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Why Robinhood shares fell in the first day of trading

Vlad Tenev, CEO and co-founder Robinhood Markets, Inc., is displayed on a screen during his company’s IPO at the Nasdaq Market site in Times Square in New York City, U.S., July 29, 2021.
Reuters/Brendan McDermid
Robinhood CEO Vlad Tenev
  • John Detrixhe
By John Detrixhe

Future of finance reporter

Published

The debut of Robinhood—the controversial brokerage that ignited an explosion in retail trading—on the public stock market was expected to be a wild ride. Instead it fizzled.

Robinhood wilted 8.4% to $34.82 per share yesterday after the company’s IPO initially priced the stock at $38, which was the bottom of the expected range. CEO Vladimir Tenev, whose eight-year-old brokerage helped introduce a new generation to financial markets, made as much as 35% of the shares available to retail investors (normally, institutional investors get dibs on fresh shares), but only ended up allocating some 20% to 25% of the stock to them, according to Bloomberg.

Tenev’s brokerage is far from the only company with a lackluster first day. About a quarter of IPOs in the US have fallen in their debut this year, according to data compiled by University of Florida finance professor Jay Ritter. He said subdued volatility in Robinhood’s stock is surprising, but understandable—the offering’s pricing at the bottom of the expected range suggests that demand from institutional investors was weak.

Institutional money managers may suspect the retail trading boom has peaked, after a long rally in financial markets and as pandemic-era stimulus measures taper off. The big-time investors may also be wary of Robinhood because so much of its revenue comes from payment for order flow (PFOF). Instead of sending customer trades to a stock exchange, those orders get sent to large trading firms (market makers) that pay Robinhood for the right to execute the transactions. Proponents of Robinhood’s business model say retail traders have never had it so good, and that individual investors are getting the cheapest stock trading ever.

While there’s merit to that argument, nonetheless the business model is being scrutinized by the Securities and Exchange Commission amid concerns that it creates a conflict of interest and that retail traders aren’t getting the best trading execution available. Robinhood has said it can adapt to a PFOF ban if it has to, and experts have told Quartz that, instead of a PFOF ban, changes to disclosure are the most likely outcome.

How Robinhood discourages customers from flipping IPOs

Some expected a frenzy of small-time traders darting in and out of Robinhood shares. But the brokerage has incentives for customers to hold IPO shares instead of turning around and selling them right away: executives seek out patient, long-term investors for their stock who are more likely to stick with them through ups and downs, rather than hot-money traders who immediately flip the company.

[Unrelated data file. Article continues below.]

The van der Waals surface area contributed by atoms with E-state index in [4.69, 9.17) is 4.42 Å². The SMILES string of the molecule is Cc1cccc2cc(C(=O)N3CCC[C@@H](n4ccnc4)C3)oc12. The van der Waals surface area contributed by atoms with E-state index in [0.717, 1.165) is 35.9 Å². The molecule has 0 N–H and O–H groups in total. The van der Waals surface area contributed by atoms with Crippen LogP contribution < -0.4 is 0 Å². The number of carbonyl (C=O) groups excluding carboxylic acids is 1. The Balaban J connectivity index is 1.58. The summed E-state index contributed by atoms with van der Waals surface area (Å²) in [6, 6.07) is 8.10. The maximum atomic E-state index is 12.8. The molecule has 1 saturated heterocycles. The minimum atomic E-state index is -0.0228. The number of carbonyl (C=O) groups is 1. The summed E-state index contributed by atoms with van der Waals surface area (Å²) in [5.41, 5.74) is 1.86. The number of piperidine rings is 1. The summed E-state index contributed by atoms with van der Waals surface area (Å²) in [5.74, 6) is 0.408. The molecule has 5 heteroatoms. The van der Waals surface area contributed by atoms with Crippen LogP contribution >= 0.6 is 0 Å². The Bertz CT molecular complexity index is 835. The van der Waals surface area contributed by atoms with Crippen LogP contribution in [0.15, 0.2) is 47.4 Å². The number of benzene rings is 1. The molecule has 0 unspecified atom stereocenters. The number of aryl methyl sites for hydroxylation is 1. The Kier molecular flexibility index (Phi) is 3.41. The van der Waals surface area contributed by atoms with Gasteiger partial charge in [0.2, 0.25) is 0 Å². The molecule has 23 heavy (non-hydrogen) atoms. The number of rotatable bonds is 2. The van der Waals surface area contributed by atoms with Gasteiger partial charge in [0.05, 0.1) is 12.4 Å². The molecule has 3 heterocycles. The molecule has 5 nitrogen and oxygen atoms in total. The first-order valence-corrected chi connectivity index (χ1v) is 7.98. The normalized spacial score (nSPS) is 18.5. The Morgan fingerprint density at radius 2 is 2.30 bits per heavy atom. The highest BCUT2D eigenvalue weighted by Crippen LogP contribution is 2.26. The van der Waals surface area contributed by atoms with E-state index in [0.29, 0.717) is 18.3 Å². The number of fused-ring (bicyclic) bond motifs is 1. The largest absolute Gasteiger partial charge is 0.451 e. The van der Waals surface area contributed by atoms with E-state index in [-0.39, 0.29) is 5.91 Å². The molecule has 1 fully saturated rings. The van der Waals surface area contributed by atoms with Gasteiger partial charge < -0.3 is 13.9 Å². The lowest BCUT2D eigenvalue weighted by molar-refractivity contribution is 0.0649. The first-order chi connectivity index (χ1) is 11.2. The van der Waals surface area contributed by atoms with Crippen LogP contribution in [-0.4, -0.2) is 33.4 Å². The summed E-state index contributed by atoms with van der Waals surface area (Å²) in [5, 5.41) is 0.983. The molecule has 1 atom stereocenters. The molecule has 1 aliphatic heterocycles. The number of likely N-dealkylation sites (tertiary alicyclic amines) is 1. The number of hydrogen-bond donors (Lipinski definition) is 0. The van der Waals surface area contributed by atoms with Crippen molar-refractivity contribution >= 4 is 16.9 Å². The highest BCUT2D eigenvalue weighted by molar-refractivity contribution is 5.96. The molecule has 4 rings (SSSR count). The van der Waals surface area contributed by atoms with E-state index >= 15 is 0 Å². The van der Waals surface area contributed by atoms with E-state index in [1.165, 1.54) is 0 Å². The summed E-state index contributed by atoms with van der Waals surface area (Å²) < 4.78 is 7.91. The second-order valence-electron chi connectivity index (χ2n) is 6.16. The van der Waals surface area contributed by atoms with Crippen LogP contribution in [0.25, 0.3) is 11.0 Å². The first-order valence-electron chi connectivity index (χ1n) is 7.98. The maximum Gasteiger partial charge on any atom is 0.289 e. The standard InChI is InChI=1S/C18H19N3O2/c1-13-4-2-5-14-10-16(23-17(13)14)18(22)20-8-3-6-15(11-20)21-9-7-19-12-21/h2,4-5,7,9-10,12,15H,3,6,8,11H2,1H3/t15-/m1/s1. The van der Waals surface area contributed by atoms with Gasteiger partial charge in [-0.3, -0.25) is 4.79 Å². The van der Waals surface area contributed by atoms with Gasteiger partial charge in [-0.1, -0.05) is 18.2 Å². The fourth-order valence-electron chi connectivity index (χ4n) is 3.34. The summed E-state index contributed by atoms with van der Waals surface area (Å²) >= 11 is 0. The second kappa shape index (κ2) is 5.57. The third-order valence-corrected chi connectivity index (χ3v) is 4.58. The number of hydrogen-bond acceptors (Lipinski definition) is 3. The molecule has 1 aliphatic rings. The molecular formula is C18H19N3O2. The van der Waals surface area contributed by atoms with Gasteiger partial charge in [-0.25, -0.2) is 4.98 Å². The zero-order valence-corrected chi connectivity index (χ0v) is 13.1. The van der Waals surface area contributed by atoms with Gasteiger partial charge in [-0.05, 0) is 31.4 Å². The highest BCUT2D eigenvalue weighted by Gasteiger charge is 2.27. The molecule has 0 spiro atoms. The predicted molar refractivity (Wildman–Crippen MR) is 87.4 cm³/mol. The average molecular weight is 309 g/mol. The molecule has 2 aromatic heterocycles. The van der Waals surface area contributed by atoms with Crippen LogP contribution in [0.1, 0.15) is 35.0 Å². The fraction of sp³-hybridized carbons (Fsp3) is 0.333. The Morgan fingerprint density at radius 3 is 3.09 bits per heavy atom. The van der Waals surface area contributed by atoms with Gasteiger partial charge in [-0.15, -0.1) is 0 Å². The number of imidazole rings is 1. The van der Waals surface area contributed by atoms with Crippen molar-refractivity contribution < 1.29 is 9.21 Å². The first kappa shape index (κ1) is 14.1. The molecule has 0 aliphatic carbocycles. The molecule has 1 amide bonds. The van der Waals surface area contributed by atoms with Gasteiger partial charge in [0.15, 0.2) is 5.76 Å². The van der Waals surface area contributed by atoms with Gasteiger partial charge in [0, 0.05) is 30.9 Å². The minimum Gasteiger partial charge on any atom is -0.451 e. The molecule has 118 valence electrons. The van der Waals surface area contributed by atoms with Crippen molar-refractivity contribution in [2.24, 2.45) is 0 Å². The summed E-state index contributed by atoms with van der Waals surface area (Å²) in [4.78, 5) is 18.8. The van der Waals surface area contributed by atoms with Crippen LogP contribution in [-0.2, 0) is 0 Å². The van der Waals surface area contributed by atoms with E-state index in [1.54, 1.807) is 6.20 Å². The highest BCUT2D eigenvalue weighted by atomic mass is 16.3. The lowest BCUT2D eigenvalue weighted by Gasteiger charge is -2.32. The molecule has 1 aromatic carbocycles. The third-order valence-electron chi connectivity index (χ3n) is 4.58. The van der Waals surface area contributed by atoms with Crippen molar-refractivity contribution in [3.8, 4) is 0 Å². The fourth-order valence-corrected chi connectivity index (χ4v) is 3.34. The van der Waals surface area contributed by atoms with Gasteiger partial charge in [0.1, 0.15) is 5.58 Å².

As such, Robinhood customers who sell shares within 30 days of an IPO may be prevented from participating in an offering for the next 60 days. That’s why Ritter didn’t expect heavy selling from the retail crowd. “In general, institutional investors are more likely to flip than retail investors are,” he said.

For all the enthusiasm for Robinhood’s brokerage app, which continued raking in new users despite technology outages and dust-ups with regulators, there are signs that individual investors weren’t as keen on its IPO. As Bloomberg reported, the retail allocation was smaller than it could have been.

Wallstreetbets wasn’t keen on Robinhood’s IPO

Some commenters on Reddit’s Wallstreetbets forum, an unofficial town hall for day traders and retail investors, were sour on the offering. Many retail investors were outraged early this year when Robinhood restricting trading in GameStop shares, which were at the center of a battle between hedge funds betting against the video game retailer, and individual traders trying to pump up the price. While the episode led to conspiracy theories, Robinhood’s trading restrictions appeared to have more to do with market plumbing than some effort to protect hedge-fund elites.

Alas, there are signs on Reddit that some retail traders haven’t forgiven Robinhood’s executives, with comments on Wallstreetbets disparaging the brokerage’s commitment to small-time investors. But at least one big-time money manager thinks Robinhood has promise: ARK Investment Management, the firm run by stock-picking legend Cathie Wood, bought about 1.3 million shares yesterday, a chunk of stock valued at about $45 million.

This story has been updated with the addition of paragraphs 4 and 5 to provide additional context about institutional investors. 

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